12/24/2007
I was reflecting the other day on some of the social niceties that we teach out kids - out of habit more than anything - for instance, saying "please" when we ask for something. Alfie Kohn, a well known writer on issues of parenting, education, and human behavior, has pointed out that in most cases saying please is simply a meaningless ritual, an automatic trained response, and that the only reason to teach kids to say it is because others expect and will think you rude if you don't. In other words, there is no intrinsic reason to say please. It doesn't mean anything anymore.

I was thinking about this and basically Kohn is right. In today's world "please" doesn't mean anything. In fact, if anything, we teach it to kids simply as a way of adding emphasis - "pleeeeaaase, mommy" - that it's the "magic word" which, if they say it, automatically makes it more likely that the adult will have to give in and give them what they want.

However, it wasn't always like this. At one time saying please had a very specific meaning, and it's purpose was actually the opposite of manipulating others into doing what you want. Consider the original phrase: "If you please" (from the French, si vous plait) or "if it pleases you". What does it mean to put an "if you please" on the end of a request? Well, quite literally you are acknowledging the free will of the giver and respecting their right to say no. Rather than simply demanding that another person bend to your will and give you what you (which is how most children have learned to use the word "please"), "if you please" is a way of saying "Listen, only if you want to. You don't have to and I recognize that I don't have the right to command you." In other words, in its original form saying "please" is a sign of respect for the equality and freedom of other people, and a way of recognizing their actions towards you as a gift and not an obligation.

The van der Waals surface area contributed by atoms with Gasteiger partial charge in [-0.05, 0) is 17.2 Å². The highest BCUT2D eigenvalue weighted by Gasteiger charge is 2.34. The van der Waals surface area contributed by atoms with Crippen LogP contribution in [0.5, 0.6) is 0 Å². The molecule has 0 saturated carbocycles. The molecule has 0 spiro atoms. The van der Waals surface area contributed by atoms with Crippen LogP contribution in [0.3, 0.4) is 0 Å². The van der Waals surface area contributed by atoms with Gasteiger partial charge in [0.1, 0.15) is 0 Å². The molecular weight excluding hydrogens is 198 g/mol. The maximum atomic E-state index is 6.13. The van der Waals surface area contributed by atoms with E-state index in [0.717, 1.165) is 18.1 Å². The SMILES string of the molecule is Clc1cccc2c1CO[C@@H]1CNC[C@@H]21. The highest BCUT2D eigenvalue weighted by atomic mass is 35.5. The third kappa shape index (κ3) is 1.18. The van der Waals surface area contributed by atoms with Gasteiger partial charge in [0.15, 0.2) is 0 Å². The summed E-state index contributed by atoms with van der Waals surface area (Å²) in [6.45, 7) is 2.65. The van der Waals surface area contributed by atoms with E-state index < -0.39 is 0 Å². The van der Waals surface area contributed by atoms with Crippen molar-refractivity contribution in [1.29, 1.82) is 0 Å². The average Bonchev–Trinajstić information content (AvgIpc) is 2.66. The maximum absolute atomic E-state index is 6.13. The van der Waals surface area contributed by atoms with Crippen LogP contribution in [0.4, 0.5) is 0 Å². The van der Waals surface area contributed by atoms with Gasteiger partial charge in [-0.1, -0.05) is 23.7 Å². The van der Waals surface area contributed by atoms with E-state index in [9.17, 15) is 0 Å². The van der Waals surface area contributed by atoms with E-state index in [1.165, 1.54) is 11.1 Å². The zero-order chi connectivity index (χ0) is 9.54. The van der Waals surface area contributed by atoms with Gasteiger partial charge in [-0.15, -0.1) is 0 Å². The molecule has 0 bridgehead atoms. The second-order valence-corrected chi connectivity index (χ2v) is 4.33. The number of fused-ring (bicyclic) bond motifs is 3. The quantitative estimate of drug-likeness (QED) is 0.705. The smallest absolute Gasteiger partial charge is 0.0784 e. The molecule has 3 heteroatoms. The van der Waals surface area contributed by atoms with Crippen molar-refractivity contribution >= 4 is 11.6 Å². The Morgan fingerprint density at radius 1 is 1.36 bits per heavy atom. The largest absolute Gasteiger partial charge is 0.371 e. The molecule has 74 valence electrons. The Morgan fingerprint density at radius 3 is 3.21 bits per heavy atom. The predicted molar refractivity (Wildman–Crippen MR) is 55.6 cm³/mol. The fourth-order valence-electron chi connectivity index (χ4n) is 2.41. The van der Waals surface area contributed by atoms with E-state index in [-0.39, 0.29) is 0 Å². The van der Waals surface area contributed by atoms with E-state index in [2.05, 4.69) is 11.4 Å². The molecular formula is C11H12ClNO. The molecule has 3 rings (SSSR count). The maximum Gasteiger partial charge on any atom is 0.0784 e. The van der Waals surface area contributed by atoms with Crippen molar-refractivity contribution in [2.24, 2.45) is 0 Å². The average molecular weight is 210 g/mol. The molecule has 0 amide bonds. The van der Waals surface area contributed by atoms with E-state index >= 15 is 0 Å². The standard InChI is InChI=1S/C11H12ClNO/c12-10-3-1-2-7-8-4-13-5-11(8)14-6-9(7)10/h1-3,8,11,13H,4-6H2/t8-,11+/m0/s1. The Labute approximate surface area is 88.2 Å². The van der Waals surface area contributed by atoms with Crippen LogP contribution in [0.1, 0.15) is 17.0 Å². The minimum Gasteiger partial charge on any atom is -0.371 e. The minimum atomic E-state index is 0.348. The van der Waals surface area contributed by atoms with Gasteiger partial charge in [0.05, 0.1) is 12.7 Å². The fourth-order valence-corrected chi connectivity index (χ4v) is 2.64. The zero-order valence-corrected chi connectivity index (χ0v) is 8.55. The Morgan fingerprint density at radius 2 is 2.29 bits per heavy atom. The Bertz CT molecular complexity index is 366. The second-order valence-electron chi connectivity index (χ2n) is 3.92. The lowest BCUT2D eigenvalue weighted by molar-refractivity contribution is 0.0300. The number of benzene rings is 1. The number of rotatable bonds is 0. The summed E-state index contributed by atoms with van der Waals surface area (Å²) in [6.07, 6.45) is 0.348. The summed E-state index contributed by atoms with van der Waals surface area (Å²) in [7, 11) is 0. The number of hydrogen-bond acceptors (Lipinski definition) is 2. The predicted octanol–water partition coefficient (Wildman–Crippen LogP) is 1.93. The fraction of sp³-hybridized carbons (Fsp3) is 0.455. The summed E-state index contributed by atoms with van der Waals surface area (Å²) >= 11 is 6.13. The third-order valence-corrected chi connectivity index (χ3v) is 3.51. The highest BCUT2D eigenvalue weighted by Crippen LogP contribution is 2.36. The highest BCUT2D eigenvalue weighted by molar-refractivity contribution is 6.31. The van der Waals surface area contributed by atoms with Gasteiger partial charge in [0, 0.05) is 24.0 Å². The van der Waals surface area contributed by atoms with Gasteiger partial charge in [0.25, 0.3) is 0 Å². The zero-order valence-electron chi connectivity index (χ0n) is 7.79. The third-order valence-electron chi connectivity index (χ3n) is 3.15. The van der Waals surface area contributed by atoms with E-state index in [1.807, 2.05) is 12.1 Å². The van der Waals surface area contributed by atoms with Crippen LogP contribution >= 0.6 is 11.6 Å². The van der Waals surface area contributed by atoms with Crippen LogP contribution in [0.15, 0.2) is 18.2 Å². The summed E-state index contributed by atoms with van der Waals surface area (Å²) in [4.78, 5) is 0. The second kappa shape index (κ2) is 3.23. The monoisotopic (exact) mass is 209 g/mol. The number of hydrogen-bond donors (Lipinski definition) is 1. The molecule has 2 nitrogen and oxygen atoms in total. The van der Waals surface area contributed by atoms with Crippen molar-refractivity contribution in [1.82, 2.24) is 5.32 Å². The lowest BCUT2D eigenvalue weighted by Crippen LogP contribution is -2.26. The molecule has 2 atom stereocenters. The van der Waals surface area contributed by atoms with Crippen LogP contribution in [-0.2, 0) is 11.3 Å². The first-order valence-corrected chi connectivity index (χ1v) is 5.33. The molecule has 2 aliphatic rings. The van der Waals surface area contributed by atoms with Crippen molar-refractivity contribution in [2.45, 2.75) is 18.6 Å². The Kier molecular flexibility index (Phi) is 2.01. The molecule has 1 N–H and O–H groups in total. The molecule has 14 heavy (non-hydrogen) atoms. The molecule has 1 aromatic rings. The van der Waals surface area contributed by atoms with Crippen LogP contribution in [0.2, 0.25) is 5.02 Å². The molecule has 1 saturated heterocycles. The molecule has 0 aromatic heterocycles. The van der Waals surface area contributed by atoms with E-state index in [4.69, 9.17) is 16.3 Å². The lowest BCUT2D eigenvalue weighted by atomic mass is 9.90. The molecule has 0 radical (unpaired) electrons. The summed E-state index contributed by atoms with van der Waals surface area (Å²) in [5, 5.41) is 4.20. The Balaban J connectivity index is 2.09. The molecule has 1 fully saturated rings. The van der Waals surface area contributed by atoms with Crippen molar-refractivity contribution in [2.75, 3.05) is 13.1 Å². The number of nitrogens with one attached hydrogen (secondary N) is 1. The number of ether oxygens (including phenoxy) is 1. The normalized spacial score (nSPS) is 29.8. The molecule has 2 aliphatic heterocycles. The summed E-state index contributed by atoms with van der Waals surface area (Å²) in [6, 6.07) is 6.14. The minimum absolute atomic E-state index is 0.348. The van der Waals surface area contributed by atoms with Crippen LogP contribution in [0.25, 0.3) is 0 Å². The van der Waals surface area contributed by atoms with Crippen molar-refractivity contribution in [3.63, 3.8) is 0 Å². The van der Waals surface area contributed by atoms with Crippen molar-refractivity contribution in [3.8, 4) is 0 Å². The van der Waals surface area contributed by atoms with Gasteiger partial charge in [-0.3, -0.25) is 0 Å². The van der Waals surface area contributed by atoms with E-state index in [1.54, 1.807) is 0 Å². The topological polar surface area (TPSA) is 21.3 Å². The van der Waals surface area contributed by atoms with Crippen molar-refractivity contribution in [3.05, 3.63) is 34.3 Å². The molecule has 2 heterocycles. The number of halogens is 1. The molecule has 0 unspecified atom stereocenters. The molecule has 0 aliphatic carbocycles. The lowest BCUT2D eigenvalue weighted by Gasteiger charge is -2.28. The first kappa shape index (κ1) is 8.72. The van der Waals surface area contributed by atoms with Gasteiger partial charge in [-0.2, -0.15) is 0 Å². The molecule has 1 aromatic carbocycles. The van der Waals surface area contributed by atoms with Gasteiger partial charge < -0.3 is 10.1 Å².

But I doubt that many children these days would understand it as such, and that is our fault as parents as much as anything. How many of us instruct our children on why we say "please" beyond simply telling them that it's "polite" or that it's the "magic word"? I know that I hadn't thought of it in that way before nor presented it that way to my daughter either. But imagine how formative it could be to teach our children to respect others as equals and free agents, and not simply as servants intended to fulfill our every whim. Imagine what it would be like to teach our children to treat receive everything in life as a gift and not simply as an entitlement. Hopefully some of us already are. I know it's something I want to do better and more consistently. Perhaps explaining the true meaning of "please" is a good place to start.
 
posted by Mike Clawson at 9:37:00 AM |


6 Comments:


At December 24, 2007 at 8:20 PM, Blogger Maria

I don't know that the pre-school crowd can make much of the idea of the other person (especially when that person is a parent) is a free agent. Of course, I tend to redouble my efforts to teach basic etiquette when I get tired of being ordered around like the lowest grunt in the Army. For me it comes down to respect. I don't want my kids barking orders at people, least of all at me!